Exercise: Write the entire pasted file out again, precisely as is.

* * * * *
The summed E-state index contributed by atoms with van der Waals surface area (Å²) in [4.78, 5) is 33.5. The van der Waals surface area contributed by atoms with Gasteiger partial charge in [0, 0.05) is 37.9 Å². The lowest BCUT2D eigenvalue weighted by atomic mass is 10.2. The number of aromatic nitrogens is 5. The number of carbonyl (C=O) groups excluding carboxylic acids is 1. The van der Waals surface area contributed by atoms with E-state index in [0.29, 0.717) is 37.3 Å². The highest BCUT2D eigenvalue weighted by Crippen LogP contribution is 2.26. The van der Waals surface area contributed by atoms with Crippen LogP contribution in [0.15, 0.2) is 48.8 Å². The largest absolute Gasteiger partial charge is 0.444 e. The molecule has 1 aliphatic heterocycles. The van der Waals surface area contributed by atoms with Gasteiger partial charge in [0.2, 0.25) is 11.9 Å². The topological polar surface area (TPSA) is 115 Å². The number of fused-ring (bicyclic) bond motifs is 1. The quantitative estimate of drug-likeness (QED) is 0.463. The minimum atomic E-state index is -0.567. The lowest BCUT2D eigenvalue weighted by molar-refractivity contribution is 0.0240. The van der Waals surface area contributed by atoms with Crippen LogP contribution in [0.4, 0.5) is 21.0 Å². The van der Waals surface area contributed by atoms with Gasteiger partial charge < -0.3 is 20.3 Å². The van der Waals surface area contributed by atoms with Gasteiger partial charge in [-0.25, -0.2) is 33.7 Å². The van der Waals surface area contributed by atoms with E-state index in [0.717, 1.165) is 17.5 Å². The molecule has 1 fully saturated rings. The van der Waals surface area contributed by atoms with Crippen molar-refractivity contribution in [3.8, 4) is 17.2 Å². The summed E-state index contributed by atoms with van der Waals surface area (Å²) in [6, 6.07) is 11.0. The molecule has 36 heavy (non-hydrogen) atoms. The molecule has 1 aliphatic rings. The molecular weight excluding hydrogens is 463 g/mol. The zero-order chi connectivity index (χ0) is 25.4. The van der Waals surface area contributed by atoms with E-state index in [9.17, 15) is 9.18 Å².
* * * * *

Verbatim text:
The summed E-state index contributed by atoms with van der Waals surface area (Å²) in [4.78, 5) is 33.5. The van der Waals surface area contributed by atoms with Gasteiger partial charge in [0, 0.05) is 37.9 Å². The lowest BCUT2D eigenvalue weighted by atomic mass is 10.2. The number of aromatic nitrogens is 5. The number of carbonyl (C=O) groups excluding carboxylic acids is 1. The van der Waals surface area contributed by atoms with E-state index in [0.29, 0.717) is 37.3 Å². The highest BCUT2D eigenvalue weighted by Crippen LogP contribution is 2.26. The van der Waals surface area contributed by atoms with Crippen LogP contribution in [0.15, 0.2) is 48.8 Å². The largest absolute Gasteiger partial charge is 0.444 e. The molecule has 1 aliphatic heterocycles. The van der Waals surface area contributed by atoms with Gasteiger partial charge in [0.2, 0.25) is 11.9 Å². The topological polar surface area (TPSA) is 115 Å². The number of fused-ring (bicyclic) bond motifs is 1. The quantitative estimate of drug-likeness (QED) is 0.463. The minimum atomic E-state index is -0.567. The lowest BCUT2D eigenvalue weighted by molar-refractivity contribution is 0.0240. The van der Waals surface area contributed by atoms with Crippen LogP contribution in [0.4, 0.5) is 21.0 Å². The van der Waals surface area contributed by atoms with Gasteiger partial charge < -0.3 is 20.3 Å². The van der Waals surface area contributed by atoms with Gasteiger partial charge in [-0.25, -0.2) is 33.7 Å². The van der Waals surface area contributed by atoms with E-state index in [0.717, 1.165) is 17.5 Å². The molecule has 1 fully saturated rings. The van der Waals surface area contributed by atoms with Crippen molar-refractivity contribution in [3.8, 4) is 17.2 Å². The summed E-state index contributed by atoms with van der Waals surface area (Å²) in [6, 6.07) is 11.0. The molecule has 36 heavy (non-hydrogen) atoms. The molecule has 1 aliphatic rings. The molecular weight excluding hydrogens is 463 g/mol. The zero-order chi connectivity index (χ0) is 25.4. The van der Waals surface area contributed by atoms with E-state index in [9.17, 15) is 9.18 Å².